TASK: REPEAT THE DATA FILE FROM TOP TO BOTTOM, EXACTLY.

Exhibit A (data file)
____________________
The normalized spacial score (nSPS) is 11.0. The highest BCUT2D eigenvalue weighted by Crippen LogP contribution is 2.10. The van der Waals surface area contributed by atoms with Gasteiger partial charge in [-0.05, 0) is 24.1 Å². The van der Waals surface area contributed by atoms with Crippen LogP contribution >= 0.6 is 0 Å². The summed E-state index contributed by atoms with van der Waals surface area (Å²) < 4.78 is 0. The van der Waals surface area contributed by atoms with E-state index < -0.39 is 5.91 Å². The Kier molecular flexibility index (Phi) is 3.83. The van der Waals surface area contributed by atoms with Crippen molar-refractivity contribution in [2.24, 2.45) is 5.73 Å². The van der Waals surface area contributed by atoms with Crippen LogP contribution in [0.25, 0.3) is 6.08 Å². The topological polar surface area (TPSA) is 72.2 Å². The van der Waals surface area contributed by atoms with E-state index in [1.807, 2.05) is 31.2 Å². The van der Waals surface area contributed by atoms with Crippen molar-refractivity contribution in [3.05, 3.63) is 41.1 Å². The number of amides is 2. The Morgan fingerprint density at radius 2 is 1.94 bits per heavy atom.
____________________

The normalized spacial score (nSPS) is 11.0. The highest BCUT2D eigenvalue weighted by Crippen LogP contribution is 2.10. The van der Waals surface area contributed by atoms with Gasteiger partial charge in [-0.05, 0) is 24.1 Å². The van der Waals surface area contributed by atoms with Crippen LogP contribution >= 0.6 is 0 Å². The summed E-state index contributed by atoms with van der Waals surface area (Å²) < 4.78 is 0. The van der Waals surface area contributed by atoms with E-state index < -0.39 is 5.91 Å². The Kier molecular flexibility index (Phi) is 3.83. The van der Waals surface area contributed by atoms with Crippen molar-refractivity contribution in [2.24, 2.45) is 5.73 Å². The van der Waals surface area contributed by atoms with Crippen LogP contribution in [0.25, 0.3) is 6.08 Å². The topological polar surface area (TPSA) is 72.2 Å². The van der Waals surface area contributed by atoms with E-state index in [1.807, 2.05) is 31.2 Å². The van der Waals surface area contributed by atoms with Crippen molar-refractivity contribution in [3.05, 3.63) is 41.1 Å². The number of amides is 2. The Morgan fingerprint density at radius 2 is 1.94 bits per heavy atom.